One of the key tenets of Applied Ontology is that conceptual modeling—making explicit people's assumptions about a domain structure for purposes of understanding and communication—can greatly benefit from the rigorous tools of formal ontological analysis.
In this talk, I will briefly review the main achievements of what is now called “Ontology-Driven Conceptual Modeling”, from the first intuitions that originated the OntoClean methodology, to more recent contributions concerning ways of modeling part-of relations, roles, and generic relationships. I will then focus on some recent ideas I have been working on, emerging from practical experiences with public services and organizations, centered on the observation that the current practice of conceptual modeling tends to mainly focus on endurants (a.k.a. objects) and their relationships, with less attention given to perdurants (a.k.a. events and states).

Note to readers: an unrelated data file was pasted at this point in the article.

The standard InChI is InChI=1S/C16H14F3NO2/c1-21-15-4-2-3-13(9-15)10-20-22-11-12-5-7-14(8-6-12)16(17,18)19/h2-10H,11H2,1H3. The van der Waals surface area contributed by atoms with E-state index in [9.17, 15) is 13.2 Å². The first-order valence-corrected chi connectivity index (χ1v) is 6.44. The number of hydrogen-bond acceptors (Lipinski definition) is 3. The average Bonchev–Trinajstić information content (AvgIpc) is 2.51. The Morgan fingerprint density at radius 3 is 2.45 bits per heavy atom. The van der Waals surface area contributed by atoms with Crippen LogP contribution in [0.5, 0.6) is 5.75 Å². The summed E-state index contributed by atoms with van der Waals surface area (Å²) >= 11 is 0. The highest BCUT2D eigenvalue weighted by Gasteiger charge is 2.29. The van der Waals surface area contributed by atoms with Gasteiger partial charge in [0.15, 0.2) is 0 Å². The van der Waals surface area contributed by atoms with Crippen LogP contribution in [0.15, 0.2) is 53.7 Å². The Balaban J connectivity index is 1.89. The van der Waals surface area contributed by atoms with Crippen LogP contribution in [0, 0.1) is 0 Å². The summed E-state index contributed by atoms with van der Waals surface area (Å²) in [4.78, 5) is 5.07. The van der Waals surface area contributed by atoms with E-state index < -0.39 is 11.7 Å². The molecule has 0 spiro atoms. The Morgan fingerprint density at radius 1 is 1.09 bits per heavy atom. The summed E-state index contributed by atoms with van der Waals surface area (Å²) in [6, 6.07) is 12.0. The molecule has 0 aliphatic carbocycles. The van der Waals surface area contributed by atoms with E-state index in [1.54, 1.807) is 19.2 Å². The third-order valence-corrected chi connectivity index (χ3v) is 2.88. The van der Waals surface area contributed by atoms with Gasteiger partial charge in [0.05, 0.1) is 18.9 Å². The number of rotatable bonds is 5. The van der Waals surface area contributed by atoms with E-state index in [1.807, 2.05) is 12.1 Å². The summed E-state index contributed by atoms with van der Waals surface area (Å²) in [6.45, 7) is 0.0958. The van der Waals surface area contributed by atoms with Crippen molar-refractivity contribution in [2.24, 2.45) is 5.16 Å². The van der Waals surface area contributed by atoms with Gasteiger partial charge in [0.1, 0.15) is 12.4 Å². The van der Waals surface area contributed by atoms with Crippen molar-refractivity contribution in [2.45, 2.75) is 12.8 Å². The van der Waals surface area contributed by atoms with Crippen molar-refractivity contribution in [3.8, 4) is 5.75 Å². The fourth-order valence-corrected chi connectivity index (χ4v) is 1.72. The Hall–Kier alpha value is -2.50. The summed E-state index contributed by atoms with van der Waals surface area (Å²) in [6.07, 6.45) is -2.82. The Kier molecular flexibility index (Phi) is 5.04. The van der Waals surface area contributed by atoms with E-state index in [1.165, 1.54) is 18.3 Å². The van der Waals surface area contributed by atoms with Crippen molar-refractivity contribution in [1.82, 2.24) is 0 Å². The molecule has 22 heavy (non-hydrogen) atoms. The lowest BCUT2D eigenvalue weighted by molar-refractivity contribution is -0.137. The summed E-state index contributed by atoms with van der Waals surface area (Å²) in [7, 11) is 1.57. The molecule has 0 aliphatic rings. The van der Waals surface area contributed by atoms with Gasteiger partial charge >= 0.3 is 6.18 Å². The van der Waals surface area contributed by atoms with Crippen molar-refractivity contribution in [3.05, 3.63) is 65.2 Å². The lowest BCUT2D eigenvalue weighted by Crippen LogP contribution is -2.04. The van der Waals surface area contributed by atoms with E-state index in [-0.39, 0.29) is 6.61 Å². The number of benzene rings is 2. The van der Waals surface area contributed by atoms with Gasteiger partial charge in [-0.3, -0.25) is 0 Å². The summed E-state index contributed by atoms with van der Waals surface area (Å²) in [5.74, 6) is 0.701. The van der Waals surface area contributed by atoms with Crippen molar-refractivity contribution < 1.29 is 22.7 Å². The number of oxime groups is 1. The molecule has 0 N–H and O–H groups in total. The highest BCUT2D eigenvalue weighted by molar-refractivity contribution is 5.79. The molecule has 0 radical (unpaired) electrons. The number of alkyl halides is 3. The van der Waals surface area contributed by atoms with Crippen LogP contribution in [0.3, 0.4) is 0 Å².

I will defend a methodological approach called “Episode-centric Conceptual Modeling” that shifts the focus of attention from relationships to their truth-makers, considered indeed—in most cases—as maximal perdurants (i.e., episodes), and suggest some ways to account for the internal structure of such truth-makers, analyzing the different ways objects and their individual qualities are more or less directly involved in an episode. Finally, I will defend the vision of a new generation of conceptual modeling tools, able to perform an interactive critique of modeling choice on the basis of logical, ontological and linguistic criteria.
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